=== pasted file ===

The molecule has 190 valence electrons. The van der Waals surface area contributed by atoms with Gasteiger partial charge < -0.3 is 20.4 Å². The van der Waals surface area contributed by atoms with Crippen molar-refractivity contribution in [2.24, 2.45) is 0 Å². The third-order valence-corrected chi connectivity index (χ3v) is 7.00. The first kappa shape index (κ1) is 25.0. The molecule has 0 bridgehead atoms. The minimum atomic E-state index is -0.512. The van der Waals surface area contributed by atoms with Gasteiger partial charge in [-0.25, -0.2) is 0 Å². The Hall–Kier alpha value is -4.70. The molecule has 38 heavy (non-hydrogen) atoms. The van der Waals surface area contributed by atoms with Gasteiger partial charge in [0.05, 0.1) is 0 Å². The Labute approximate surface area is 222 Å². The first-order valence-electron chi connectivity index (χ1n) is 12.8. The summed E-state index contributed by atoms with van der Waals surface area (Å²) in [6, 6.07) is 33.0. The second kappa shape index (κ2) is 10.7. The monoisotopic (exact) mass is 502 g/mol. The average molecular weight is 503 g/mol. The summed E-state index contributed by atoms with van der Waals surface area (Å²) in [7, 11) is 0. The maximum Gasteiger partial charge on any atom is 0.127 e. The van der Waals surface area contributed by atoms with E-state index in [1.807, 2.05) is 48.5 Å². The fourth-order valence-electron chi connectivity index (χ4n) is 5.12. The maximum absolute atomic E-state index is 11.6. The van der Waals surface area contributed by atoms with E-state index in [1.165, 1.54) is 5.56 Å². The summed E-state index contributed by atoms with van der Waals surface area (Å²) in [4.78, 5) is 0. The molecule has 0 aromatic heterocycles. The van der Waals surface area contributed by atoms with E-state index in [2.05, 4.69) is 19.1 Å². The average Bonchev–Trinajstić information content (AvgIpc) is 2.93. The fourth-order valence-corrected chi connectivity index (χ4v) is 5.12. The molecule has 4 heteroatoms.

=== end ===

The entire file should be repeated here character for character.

The molecule has 190 valence electrons. The van der Waals surface area contributed by atoms with Gasteiger partial charge < -0.3 is 20.4 Å². The van der Waals surface area contributed by atoms with Crippen molar-refractivity contribution in [2.24, 2.45) is 0 Å². The third-order valence-corrected chi connectivity index (χ3v) is 7.00. The first kappa shape index (κ1) is 25.0. The molecule has 0 bridgehead atoms. The minimum atomic E-state index is -0.512. The van der Waals surface area contributed by atoms with Gasteiger partial charge in [-0.25, -0.2) is 0 Å². The Hall–Kier alpha value is -4.70. The molecule has 38 heavy (non-hydrogen) atoms. The van der Waals surface area contributed by atoms with Gasteiger partial charge in [0.05, 0.1) is 0 Å². The Labute approximate surface area is 222 Å². The first-order valence-electron chi connectivity index (χ1n) is 12.8. The summed E-state index contributed by atoms with van der Waals surface area (Å²) in [6, 6.07) is 33.0. The second kappa shape index (κ2) is 10.7. The monoisotopic (exact) mass is 502 g/mol. The average molecular weight is 503 g/mol. The summed E-state index contributed by atoms with van der Waals surface area (Å²) in [7, 11) is 0. The maximum Gasteiger partial charge on any atom is 0.127 e. The van der Waals surface area contributed by atoms with E-state index in [1.807, 2.05) is 48.5 Å². The fourth-order valence-electron chi connectivity index (χ4n) is 5.12. The maximum absolute atomic E-state index is 11.6. The van der Waals surface area contributed by atoms with E-state index in [1.165, 1.54) is 5.56 Å². The summed E-state index contributed by atoms with van der Waals surface area (Å²) in [4.78, 5) is 0. The molecule has 0 aromatic heterocycles. The van der Waals surface area contributed by atoms with E-state index in [2.05, 4.69) is 19.1 Å². The average Bonchev–Trinajstić information content (AvgIpc) is 2.93. The fourth-order valence-corrected chi connectivity index (χ4v) is 5.12. The molecule has 4 heteroatoms.